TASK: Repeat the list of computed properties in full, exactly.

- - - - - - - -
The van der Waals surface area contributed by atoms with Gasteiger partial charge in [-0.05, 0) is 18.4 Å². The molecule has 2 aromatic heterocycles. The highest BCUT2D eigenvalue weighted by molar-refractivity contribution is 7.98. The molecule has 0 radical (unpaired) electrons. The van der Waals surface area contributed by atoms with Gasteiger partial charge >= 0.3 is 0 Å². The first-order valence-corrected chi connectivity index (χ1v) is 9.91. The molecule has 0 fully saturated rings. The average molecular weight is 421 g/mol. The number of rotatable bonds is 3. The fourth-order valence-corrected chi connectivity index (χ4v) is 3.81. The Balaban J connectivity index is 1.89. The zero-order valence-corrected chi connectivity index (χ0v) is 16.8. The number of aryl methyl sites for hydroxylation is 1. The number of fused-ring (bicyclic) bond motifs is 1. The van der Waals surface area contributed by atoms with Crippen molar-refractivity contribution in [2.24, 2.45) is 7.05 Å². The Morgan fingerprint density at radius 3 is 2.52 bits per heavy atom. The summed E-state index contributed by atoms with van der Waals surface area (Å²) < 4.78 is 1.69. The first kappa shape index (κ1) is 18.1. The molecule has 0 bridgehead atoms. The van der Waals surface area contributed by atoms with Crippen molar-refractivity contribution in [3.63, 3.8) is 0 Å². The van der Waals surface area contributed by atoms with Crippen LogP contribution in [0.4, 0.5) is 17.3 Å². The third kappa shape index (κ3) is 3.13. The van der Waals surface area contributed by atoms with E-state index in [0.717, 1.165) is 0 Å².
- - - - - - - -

The van der Waals surface area contributed by atoms with Gasteiger partial charge in [-0.05, 0) is 18.4 Å². The molecule has 2 aromatic heterocycles. The highest BCUT2D eigenvalue weighted by molar-refractivity contribution is 7.98. The molecule has 0 radical (unpaired) electrons. The van der Waals surface area contributed by atoms with Gasteiger partial charge >= 0.3 is 0 Å². The first-order valence-corrected chi connectivity index (χ1v) is 9.91. The molecule has 0 fully saturated rings. The average molecular weight is 421 g/mol. The number of rotatable bonds is 3. The fourth-order valence-corrected chi connectivity index (χ4v) is 3.81. The Balaban J connectivity index is 1.89. The zero-order valence-corrected chi connectivity index (χ0v) is 16.8. The number of aryl methyl sites for hydroxylation is 1. The number of fused-ring (bicyclic) bond motifs is 1. The van der Waals surface area contributed by atoms with Crippen molar-refractivity contribution in [2.24, 2.45) is 7.05 Å². The Morgan fingerprint density at radius 3 is 2.52 bits per heavy atom. The summed E-state index contributed by atoms with van der Waals surface area (Å²) < 4.78 is 1.69. The first kappa shape index (κ1) is 18.1. The molecule has 0 bridgehead atoms. The van der Waals surface area contributed by atoms with Crippen molar-refractivity contribution in [3.63, 3.8) is 0 Å². The van der Waals surface area contributed by atoms with Crippen LogP contribution in [0.4, 0.5) is 17.3 Å². The third kappa shape index (κ3) is 3.13. The van der Waals surface area contributed by atoms with E-state index in [0.717, 1.165) is 0 Å².